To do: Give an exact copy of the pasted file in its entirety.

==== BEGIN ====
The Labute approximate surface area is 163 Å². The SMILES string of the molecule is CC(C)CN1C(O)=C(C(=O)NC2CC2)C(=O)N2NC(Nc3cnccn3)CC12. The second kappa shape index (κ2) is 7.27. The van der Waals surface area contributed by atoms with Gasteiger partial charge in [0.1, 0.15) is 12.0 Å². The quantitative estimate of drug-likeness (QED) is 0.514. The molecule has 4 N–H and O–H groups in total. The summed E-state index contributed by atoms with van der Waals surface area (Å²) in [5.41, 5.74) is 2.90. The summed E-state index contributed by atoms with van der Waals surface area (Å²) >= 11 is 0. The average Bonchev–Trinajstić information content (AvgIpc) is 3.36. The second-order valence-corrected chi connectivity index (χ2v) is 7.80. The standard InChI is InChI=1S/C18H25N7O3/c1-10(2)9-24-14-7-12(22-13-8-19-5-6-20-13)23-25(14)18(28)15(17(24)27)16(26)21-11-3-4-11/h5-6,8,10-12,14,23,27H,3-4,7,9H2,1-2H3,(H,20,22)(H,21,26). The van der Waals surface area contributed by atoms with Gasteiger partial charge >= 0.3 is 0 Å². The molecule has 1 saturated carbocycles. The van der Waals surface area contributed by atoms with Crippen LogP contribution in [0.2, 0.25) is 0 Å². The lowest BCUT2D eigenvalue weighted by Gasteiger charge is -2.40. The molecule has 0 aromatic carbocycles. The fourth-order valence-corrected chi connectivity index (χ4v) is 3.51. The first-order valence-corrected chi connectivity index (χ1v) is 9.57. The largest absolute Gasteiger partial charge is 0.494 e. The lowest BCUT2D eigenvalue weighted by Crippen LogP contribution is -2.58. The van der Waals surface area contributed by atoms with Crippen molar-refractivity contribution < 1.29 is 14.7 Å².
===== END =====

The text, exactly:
The Labute approximate surface area is 163 Å². The SMILES string of the molecule is CC(C)CN1C(O)=C(C(=O)NC2CC2)C(=O)N2NC(Nc3cnccn3)CC12. The second kappa shape index (κ2) is 7.27. The van der Waals surface area contributed by atoms with Gasteiger partial charge in [0.1, 0.15) is 12.0 Å². The quantitative estimate of drug-likeness (QED) is 0.514. The molecule has 4 N–H and O–H groups in total. The summed E-state index contributed by atoms with van der Waals surface area (Å²) in [5.41, 5.74) is 2.90. The summed E-state index contributed by atoms with van der Waals surface area (Å²) >= 11 is 0. The average Bonchev–Trinajstić information content (AvgIpc) is 3.36. The second-order valence-corrected chi connectivity index (χ2v) is 7.80. The standard InChI is InChI=1S/C18H25N7O3/c1-10(2)9-24-14-7-12(22-13-8-19-5-6-20-13)23-25(14)18(28)15(17(24)27)16(26)21-11-3-4-11/h5-6,8,10-12,14,23,27H,3-4,7,9H2,1-2H3,(H,20,22)(H,21,26). The van der Waals surface area contributed by atoms with Gasteiger partial charge >= 0.3 is 0 Å². The molecule has 1 saturated carbocycles. The van der Waals surface area contributed by atoms with Crippen LogP contribution in [0.2, 0.25) is 0 Å². The lowest BCUT2D eigenvalue weighted by Gasteiger charge is -2.40. The molecule has 0 aromatic carbocycles. The fourth-order valence-corrected chi connectivity index (χ4v) is 3.51. The first-order valence-corrected chi connectivity index (χ1v) is 9.57. The largest absolute Gasteiger partial charge is 0.494 e. The lowest BCUT2D eigenvalue weighted by Crippen LogP contribution is -2.58. The van der Waals surface area contributed by atoms with Crippen molar-refractivity contribution < 1.29 is 14.7 Å².